Look AL, I'm not in the mood for playing snake with you, what I read above has no flaws. My writing is fine. You were told to download a new copy for format problems the very next day while they were free at Smashwords, so you could choose any format you wanted to read it in and if their were any spelling mistakes they were corrected. Simply remove this review as it is in error with you not downloading the fresh copy i insisted. Why review my book after being told to do this, and more annoying why have you never ever responded to any of my e-mails?

And please follow up now from e-mail.
This is not only discusting and unprofessional on your part, but you really don't fool me AL.

Who are you any way? Really who are you?
What do we know about you?

You never downloaded another copy you liar!
You never ever returned to me an e-mail

Besides if you want to throw crap at authors you should first ask their permission if they want it stuck up on the internet via e-mail. That debate is high among authors.

Your the target not me!
Now get this review off here!


I know its you AL talking, stop hiding and stand up and be a man!

I want this review removed or its just considered abuse.

Hmm never did get involved in your forum for reasons, now I know why.

Let's just say the entire Internet then turns on the poor author prompting this response much later on in the comments:

Please, everyone, be careful. Much as the author did everything wrong and spectacularly shot herself in the foot splashing her blood all over the internet, this thread is quickly turning into a witch hunt and it's ugly.

Do as you would be done by.

The degree to which people then rturn on the author prompts this comment:
Anonymous said...

Please, everyone, be careful. Much as the author did everything wrong and spectacularly shot herself in the foot splashing her blood all over the internet, this thread is quickly turning into a witch hunt and it's ugly.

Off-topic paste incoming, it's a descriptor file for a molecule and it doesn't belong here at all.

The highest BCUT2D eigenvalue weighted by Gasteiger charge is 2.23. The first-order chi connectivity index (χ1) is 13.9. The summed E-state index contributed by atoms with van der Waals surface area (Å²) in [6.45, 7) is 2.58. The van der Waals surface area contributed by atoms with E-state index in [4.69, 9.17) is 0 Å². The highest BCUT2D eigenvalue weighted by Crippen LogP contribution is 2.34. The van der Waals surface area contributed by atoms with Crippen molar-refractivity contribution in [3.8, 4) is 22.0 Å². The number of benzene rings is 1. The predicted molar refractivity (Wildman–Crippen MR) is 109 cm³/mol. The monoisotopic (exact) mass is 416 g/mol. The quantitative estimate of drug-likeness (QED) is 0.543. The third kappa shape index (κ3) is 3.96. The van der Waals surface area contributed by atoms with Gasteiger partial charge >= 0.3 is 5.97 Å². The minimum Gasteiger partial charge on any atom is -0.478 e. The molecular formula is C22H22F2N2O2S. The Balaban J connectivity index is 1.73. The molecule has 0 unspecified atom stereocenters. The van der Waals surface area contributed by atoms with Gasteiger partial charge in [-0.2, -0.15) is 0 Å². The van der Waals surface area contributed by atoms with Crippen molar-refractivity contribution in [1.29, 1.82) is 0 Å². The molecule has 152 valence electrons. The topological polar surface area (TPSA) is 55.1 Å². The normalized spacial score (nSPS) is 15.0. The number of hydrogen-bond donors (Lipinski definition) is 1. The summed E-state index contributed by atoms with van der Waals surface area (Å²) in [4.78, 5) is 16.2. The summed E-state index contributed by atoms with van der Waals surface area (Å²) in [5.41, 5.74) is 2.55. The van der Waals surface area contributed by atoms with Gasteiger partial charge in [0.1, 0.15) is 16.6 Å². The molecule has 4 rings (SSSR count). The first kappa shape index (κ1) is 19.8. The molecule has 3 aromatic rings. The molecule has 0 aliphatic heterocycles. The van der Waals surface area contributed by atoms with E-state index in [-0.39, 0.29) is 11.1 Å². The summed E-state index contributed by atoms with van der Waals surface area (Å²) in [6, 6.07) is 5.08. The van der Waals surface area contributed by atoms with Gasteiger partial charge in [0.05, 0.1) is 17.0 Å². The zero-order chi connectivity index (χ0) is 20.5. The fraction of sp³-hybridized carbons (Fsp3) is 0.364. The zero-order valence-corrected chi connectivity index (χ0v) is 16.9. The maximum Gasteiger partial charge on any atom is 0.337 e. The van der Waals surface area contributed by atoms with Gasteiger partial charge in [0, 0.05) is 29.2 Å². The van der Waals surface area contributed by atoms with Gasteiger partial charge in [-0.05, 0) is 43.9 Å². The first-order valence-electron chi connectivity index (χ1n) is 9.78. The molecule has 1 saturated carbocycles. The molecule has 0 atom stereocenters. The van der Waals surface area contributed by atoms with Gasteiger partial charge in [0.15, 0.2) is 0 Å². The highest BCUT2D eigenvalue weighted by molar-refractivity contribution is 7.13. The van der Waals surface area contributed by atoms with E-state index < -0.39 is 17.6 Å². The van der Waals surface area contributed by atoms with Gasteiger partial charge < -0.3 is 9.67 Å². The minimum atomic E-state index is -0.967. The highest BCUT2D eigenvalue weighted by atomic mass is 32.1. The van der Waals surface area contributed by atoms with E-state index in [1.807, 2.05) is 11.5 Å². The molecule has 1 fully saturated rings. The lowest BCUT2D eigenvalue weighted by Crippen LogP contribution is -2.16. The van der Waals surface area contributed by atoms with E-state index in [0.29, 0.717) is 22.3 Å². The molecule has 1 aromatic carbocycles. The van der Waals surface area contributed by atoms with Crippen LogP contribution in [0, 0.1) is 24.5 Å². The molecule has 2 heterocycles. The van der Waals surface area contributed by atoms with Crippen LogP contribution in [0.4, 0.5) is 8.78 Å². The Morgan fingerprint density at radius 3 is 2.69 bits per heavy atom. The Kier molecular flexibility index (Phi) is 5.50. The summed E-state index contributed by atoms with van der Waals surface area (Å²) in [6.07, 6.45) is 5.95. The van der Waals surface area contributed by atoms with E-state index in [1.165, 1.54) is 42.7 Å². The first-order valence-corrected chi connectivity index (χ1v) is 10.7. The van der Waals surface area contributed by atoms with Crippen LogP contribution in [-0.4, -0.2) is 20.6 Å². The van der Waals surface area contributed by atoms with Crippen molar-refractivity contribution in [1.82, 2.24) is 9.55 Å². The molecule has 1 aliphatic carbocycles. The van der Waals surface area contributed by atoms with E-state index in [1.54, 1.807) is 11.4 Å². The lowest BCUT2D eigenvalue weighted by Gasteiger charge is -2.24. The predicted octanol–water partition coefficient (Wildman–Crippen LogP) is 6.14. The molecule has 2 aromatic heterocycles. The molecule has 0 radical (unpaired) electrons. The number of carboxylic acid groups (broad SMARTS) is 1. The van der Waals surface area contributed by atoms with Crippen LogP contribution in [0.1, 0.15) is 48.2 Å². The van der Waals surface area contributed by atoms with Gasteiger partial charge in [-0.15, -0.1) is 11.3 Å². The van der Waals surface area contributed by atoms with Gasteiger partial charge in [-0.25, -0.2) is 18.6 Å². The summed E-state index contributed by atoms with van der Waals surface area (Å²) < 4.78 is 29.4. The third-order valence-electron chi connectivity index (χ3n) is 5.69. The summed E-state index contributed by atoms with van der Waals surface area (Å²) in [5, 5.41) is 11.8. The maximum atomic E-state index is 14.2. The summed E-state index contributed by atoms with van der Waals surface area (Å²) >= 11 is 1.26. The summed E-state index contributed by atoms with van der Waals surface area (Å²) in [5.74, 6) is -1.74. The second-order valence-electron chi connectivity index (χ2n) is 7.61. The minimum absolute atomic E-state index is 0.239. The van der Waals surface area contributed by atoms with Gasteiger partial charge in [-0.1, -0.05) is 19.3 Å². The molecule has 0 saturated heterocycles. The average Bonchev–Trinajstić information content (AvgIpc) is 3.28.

Do as you would be done by.
March 28, 2011 2:17 PM

5 responses so far

  • bill says:

    to call the joke "cyber-bullying" is unfair. It wasn't intended for Rebecca Black to read

    I don't think that matters, when you know she's likely to see it, plus a lot more like it. Of course she's going to go looking for what people are saying on twitter and facebook. It was a dick move on Mike's part.

    Obdisclosure and the reason I'm commenting on this: in a dick move on my part, I made similar jokes on a friend's thread on facebook.

    What we both should have done: focused on the slimy "pop mill" behind it, who make Stock/Aitken/Waterman look like angels, been more careful to separate criticism of performance from criticism of person, and not pile on a kid who was already getting beat down.

  • John Dupuis says:

    I agree 100% bill. I even feel a little guilty with this post, drawing attention to the issue. FWIW, I haven't even watched the video myself and probably never will.

    What I find dismaying is the way these Internet pile-ons happen all out of proportion with the original "sin." Our reaction to the Black vid should have been, "Meh, 13 year old with stage parents made silly video."

  • Bob O`Bob says:

    Rebecca Black: crying all the way to the bank.

    A lot of the ridicule is so transparently jealousy.

  • John Dupuis says:

    Sure, Bob, I hear ya. Of course, it would be nice to be able to make a little money for yourself without being subjected to so much psychic punishment.

  • Lynn says:

    I don't get it. It's not a bad song, it's not a bad video, what's the fuss all about? Plenty of pop-stars putting out plenty of crap but not getting this kind of hatred.